Let me start this article by emphasizing that I’m a physician. For personalized guidance in any legal matter, you should always consult with an attorney.  With that caveat up front, this article will examine some of the legal hurdles that can be faced by divorcing parents who are medical marijuana patients in Massachusetts.

Will I Lose Custody of My Son or Daughter if I’m a Registered Medical Marijuana Patient?

There are two types of child custody: physical custody, which relates to where your child will live, and legal custody, which relates to parental authority over matters like schooling, healthcare, religion, and military service.  Custody may be divided on an approximately equal basis (joint or shared custody), or granted exclusively to one parent (sole custody), though non-custodial parents generally maintain visitation rights unless parental rights are terminated due to issues like sexual abuse, physical abuse, or willful neglect or abandonment.

Parents who are getting divorced may work together to create their own custody plan, called a “parenting plan.”  However, if the parents are unwilling or unable to work out a mutual agreement on their own terms, the courts will be forced to intervene and impose a custody plan.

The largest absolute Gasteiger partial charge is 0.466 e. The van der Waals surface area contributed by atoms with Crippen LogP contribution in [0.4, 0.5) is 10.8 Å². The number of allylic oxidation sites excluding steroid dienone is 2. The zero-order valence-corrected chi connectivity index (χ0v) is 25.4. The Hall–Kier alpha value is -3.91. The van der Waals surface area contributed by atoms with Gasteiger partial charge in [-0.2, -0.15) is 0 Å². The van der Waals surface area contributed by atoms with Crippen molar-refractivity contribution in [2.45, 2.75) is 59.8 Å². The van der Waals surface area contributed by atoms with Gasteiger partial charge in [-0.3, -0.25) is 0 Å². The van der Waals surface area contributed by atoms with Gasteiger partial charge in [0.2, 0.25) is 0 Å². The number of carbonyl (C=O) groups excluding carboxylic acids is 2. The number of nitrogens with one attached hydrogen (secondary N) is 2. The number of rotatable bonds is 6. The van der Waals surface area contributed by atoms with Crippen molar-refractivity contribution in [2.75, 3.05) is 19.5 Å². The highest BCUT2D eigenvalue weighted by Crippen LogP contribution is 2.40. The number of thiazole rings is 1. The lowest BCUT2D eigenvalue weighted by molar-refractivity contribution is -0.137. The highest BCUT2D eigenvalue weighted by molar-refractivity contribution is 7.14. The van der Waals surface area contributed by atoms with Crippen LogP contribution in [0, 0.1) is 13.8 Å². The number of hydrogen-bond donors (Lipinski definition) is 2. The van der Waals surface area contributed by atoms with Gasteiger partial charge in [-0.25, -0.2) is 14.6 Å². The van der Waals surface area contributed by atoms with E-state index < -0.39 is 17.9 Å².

Generally speaking, family courts try to grant joint custody where doing so serves the best interests of the child.  That phrase – “the best interests of the child” – is absolutely paramount in custody determination matters.  When making a custody determination, the court’s ultimate goal is to ensure that the child will be raised under safe, healthy conditions where all of his or her basic needs will be met.  The relevant statute under the Massachusetts General Law, M.G.L. c. 208, sec. 31, contains the following provision:

“In making an order or judgment relative to the custody of children, the rights of the parents

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